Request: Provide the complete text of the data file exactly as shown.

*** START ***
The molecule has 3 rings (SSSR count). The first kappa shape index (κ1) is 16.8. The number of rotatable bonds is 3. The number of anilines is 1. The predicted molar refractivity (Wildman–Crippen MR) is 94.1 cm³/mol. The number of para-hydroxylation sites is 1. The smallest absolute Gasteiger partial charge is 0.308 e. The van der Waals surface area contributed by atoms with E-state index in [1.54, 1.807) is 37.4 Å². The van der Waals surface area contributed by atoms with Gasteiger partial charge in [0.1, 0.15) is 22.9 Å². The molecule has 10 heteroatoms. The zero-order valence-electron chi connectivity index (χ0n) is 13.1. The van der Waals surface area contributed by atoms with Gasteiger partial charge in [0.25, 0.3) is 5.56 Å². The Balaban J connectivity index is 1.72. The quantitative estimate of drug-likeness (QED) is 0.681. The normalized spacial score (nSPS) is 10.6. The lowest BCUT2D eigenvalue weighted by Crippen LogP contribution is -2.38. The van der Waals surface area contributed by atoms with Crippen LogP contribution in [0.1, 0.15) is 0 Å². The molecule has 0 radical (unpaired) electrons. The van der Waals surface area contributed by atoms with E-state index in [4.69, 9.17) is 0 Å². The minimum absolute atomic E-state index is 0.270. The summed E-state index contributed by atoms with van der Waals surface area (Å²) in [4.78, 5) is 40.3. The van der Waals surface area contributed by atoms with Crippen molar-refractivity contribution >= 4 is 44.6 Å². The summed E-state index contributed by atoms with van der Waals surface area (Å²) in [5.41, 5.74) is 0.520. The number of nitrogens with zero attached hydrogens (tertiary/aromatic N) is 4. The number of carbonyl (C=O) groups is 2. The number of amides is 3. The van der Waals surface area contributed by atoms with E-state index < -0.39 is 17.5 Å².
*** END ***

The molecule has 3 rings (SSSR count). The first kappa shape index (κ1) is 16.8. The number of rotatable bonds is 3. The number of anilines is 1. The predicted molar refractivity (Wildman–Crippen MR) is 94.1 cm³/mol. The number of para-hydroxylation sites is 1. The smallest absolute Gasteiger partial charge is 0.308 e. The van der Waals surface area contributed by atoms with E-state index in [1.54, 1.807) is 37.4 Å². The van der Waals surface area contributed by atoms with Gasteiger partial charge in [0.1, 0.15) is 22.9 Å². The molecule has 10 heteroatoms. The zero-order valence-electron chi connectivity index (χ0n) is 13.1. The van der Waals surface area contributed by atoms with Gasteiger partial charge in [0.25, 0.3) is 5.56 Å². The Balaban J connectivity index is 1.72. The quantitative estimate of drug-likeness (QED) is 0.681. The normalized spacial score (nSPS) is 10.6. The lowest BCUT2D eigenvalue weighted by Crippen LogP contribution is -2.38. The van der Waals surface area contributed by atoms with Crippen LogP contribution in [0.1, 0.15) is 0 Å². The molecule has 0 radical (unpaired) electrons. The van der Waals surface area contributed by atoms with E-state index in [4.69, 9.17) is 0 Å². The minimum absolute atomic E-state index is 0.270. The summed E-state index contributed by atoms with van der Waals surface area (Å²) in [4.78, 5) is 40.3. The van der Waals surface area contributed by atoms with Crippen molar-refractivity contribution >= 4 is 44.6 Å². The summed E-state index contributed by atoms with van der Waals surface area (Å²) in [5.41, 5.74) is 0.520. The number of nitrogens with zero attached hydrogens (tertiary/aromatic N) is 4. The number of carbonyl (C=O) groups is 2. The number of amides is 3. The van der Waals surface area contributed by atoms with E-state index < -0.39 is 17.5 Å².